Brian Bassett, TheJetsBlog.comJets rookie tight end Jace Amaro isn’t the only player at his position that has expressed feeling inundated in moving from a college to NFL level offense. The draft’s top tight end Eric Ebron, now of the Detroit Lions, told the Ross Tucker Podcast this week that adjusting to the NFL is no small feat.
“I’ve been everywhere and that is what’s killing me,” the Ebron said on the podcast. “I’m used to either learning the Y or learning the A, which we had at North Carolina. But now it’s the Y, the F, the Z.”
To explain, the “Y” denotes the slot and the “Z” denotes the flanker while the “F” is a newer designation. There is never an “F” without an X and Y on the field and another tight end as well … often referred to in shorthand as the “12” personnel pacakge. More traditionally the “F” might be called an “H-Back” but is often a the faster and better pass-catching tight end who will become a “move” receiver. See this succinct ESPN.com article for about the “F” receiver position.
“It’s kind of confusing,” Damian Williams told Paul Kuharsky of ESPN.com. “You’ve really got to know your stuff. It’s more concepts. Constant confusion with moving parts a lot of the times.”
The “F” is contingent on what receivers and tight ends are on or off the field and as a result will then take advantage of opposing personnel much as Rex Ryan does with his 46 and Big Nickel packages on defense. Much like the 46 safety becomes a swing position based on diagnosing the run or pass. The “F” becomes the offensive counter. The “F” role is likely to be determined by offensive personnel and by diagnosing the defense rather than just a simple playcall.
Despite feeling overwhelmed, Ebron told his coaches that he doesn’t want any special treatment.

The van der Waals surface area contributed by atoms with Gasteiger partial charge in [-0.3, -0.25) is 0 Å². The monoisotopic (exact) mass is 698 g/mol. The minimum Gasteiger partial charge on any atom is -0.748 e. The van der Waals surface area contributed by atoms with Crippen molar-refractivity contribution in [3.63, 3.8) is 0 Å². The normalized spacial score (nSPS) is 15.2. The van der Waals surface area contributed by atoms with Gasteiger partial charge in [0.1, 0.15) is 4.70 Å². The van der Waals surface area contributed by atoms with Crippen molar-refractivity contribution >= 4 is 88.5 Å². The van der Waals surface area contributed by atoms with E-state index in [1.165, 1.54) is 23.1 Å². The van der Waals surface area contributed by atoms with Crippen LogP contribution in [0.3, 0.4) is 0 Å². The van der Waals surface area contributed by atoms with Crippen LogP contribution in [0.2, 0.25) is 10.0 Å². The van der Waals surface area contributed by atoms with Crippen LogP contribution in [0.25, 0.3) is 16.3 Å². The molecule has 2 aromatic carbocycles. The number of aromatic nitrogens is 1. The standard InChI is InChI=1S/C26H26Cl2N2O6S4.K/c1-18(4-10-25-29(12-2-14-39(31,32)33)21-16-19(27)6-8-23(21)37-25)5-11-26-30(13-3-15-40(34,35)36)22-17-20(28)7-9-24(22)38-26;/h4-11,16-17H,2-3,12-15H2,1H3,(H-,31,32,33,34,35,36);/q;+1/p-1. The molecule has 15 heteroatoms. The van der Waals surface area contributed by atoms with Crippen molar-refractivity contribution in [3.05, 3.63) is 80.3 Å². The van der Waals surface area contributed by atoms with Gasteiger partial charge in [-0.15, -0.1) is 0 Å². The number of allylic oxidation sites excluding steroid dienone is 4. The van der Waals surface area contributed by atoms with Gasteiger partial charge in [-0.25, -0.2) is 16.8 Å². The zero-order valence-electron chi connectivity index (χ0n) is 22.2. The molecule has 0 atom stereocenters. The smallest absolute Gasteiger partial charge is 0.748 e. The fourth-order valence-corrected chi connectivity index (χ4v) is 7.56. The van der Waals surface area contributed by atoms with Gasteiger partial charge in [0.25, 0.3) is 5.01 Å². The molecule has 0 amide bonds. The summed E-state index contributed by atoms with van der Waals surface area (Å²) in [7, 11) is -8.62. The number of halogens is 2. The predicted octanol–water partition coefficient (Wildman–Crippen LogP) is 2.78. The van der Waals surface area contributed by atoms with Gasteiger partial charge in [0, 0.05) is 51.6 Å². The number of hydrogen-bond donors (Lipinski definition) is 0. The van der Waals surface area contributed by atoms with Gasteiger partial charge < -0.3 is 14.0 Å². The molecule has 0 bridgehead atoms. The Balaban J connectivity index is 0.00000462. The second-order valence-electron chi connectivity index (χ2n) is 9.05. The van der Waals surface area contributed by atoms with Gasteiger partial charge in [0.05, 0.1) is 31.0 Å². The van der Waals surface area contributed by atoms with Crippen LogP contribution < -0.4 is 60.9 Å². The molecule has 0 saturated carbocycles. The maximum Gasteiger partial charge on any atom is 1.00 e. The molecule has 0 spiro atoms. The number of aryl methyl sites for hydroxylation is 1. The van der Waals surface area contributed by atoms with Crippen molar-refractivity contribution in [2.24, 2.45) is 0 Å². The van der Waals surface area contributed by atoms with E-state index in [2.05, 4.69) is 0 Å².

“Coach just tells me, ‘I understand, you’re going to get through it … we are doing it for a purpose,'” Ebron said. “It’s really hard, but I’m not going to say I’m not enjoying it or not having fun doing it because I know the more I learn the faster I’m able to play, the faster I’m able to produce.”
A lot of attention has been put on Amaro for how he fared this spring and Amaro is essentially in the same boat as Ebron. While Rex Ryan has been complementary, the Jets coach also pointed out Amaro’s overthinking matters during OTAs. Amaro then expressed frustration at himself to the press in a candid at the same OTA in early June.
“It’s a real big learning process for me, especially because I’m so used to plays being so very simple,” Amaro told reporters last month. “I think I’m just over-thinking right now, and I’m not playing my best. But I think it’s all a process. I’ve got to be ready for training camp, and that’s really the big thing for me. I know I’m going to make mistakes out there. I know I’m not going to do my best right now because I’m still learning. I’m just really concentrating on being fully prepared for training camp and really showcasing what I can do.”
And that’s just it. Rome wasn’t built in a day and Amaro can’t be expected to be a three-year NFL veteran after two months in the league. Just as Ebron has, Amaro is adjusting to the voluminous playbook along with being required to run more routes from more spots on the field and understanding the nuances associated with both.
The addition of Amaro with a competent (though potentially flattening career arc) Jeff Cumberland and (still learning the offense after a solid camp last summer with the Patriots) Zach Sudfield round out a solid. We expect Amaro to make an impact on the offense in his first year and while we’re bullish, this TE group isn’t going to be the 2012 Patriots. Most rookie tight ends simply don’t make a massive statistical impact and that might be no different for Ebron and Amaro. Overall the group will be enough and in two years time the group might be one of the league’s most productive, but for now we’ve got to give Amaro the time to learn the offense first.